Wildlife photography is addictive; each chance encounter, like a drug, fuels the desire for another. However fleeting the moment, the mere glimpse of a nonhuman “other” feeds the nucleus accumbens, the reward center deep within the brain’s limbic system. When an encounter is followed by a successful photograph, the cycle is complete and the addiction is reinforced.
Lack of preparation, research and practice is the key obstacle to producing successful images that will strengthen the need to make more. When pursuing wildlife subjects, take the time to learn the behavioral patterns and routines of your subject. Knowing the ethology that influences reproductive behaviors, migration and physiological changes it is possible to transform a “dumb-luck” image to a probable success.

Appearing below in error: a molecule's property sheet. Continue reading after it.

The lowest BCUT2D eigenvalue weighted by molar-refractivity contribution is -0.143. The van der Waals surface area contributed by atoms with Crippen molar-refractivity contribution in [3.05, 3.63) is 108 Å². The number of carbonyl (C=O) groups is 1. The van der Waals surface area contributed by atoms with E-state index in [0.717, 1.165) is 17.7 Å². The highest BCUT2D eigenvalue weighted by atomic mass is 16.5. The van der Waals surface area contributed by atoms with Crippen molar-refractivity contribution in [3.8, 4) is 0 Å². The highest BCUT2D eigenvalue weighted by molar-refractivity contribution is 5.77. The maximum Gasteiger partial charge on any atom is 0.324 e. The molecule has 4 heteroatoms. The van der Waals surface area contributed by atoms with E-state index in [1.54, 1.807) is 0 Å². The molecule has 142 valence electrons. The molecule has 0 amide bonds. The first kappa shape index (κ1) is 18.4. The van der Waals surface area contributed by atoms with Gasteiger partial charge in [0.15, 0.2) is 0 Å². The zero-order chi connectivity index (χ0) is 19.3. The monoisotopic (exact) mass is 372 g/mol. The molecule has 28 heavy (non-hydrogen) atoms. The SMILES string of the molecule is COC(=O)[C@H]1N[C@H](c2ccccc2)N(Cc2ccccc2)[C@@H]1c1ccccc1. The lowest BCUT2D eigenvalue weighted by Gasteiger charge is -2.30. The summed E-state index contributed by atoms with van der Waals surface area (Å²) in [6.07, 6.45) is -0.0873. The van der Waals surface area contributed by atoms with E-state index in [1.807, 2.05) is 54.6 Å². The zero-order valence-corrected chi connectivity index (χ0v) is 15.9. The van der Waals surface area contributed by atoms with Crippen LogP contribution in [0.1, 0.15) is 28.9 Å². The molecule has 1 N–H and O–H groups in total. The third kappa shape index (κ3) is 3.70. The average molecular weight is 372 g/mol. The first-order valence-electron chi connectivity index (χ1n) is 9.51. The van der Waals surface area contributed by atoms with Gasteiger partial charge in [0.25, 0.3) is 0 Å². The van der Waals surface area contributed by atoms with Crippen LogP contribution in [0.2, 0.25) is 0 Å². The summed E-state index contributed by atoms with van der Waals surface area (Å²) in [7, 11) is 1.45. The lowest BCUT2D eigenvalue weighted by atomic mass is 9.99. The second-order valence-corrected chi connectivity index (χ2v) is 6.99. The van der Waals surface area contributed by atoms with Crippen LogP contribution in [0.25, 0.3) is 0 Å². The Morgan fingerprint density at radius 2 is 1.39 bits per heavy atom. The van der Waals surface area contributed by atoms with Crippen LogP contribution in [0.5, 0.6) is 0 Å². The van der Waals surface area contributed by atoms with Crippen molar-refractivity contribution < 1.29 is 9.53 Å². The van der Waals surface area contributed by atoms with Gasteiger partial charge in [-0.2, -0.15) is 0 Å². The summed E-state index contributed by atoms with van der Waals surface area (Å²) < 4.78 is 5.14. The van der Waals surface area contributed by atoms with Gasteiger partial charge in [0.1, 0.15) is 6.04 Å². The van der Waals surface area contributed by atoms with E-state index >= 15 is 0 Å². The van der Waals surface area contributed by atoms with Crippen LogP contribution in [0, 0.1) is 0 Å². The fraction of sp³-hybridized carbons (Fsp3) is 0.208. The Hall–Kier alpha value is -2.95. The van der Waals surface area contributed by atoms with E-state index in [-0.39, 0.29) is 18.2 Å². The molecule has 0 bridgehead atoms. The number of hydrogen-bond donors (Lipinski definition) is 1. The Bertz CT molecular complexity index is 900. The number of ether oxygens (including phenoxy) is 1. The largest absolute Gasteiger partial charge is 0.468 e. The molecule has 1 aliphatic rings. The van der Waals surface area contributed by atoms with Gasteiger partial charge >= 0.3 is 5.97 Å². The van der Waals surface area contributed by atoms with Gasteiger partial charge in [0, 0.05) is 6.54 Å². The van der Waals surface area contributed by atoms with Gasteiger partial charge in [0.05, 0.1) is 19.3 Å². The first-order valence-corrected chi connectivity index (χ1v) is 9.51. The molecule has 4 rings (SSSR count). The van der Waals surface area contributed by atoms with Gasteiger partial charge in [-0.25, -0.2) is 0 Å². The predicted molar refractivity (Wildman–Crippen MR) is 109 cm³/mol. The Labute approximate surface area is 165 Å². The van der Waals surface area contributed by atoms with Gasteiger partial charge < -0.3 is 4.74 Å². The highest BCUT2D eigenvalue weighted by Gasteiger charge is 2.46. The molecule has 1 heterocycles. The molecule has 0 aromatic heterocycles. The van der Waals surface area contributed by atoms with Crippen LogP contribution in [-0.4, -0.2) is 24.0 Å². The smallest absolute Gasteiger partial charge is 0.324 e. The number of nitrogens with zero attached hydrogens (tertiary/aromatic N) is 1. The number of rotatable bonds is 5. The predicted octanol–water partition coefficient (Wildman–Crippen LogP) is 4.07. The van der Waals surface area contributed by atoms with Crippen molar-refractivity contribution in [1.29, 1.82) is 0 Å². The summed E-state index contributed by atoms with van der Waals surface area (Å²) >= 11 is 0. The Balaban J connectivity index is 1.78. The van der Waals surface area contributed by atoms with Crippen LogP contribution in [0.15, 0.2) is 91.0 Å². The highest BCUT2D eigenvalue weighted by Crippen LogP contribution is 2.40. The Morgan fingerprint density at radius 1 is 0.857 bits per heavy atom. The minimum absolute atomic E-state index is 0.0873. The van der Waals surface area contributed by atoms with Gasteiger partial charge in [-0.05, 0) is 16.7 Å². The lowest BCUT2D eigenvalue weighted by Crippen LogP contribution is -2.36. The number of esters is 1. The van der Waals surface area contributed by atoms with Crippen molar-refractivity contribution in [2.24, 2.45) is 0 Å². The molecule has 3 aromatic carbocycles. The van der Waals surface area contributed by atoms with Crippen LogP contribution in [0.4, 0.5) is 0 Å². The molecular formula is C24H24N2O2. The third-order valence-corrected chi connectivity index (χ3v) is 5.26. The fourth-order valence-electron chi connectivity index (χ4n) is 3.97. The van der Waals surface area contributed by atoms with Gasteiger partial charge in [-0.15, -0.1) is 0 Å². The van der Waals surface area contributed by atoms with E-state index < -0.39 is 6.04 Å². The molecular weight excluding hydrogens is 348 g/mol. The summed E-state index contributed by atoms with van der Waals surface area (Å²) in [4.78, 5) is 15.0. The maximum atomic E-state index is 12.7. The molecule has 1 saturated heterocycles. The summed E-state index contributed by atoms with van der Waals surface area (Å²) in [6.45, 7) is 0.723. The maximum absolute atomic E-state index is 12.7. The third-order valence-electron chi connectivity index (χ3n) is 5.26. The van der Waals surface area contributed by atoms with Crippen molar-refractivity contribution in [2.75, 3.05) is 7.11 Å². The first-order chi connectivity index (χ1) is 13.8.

The images attached to this post were made at Moss Landing near California’s central coast. A high tide and late autumnal visit to the estuary increased the likelihood of finding otters and harbor seals. Because I was shooting from a boat, I positioned myself in a prone position to place the lens as close to eye level as possible. Knowledge of the gear and behavioral patterns allowed me to maximize the brief wildlife encounters I had on this afternoon.
©2000-2014 BTLeventhal.com / Bruce & Tamy Leventhal. All rights reserved. No image on this site may be used without permission.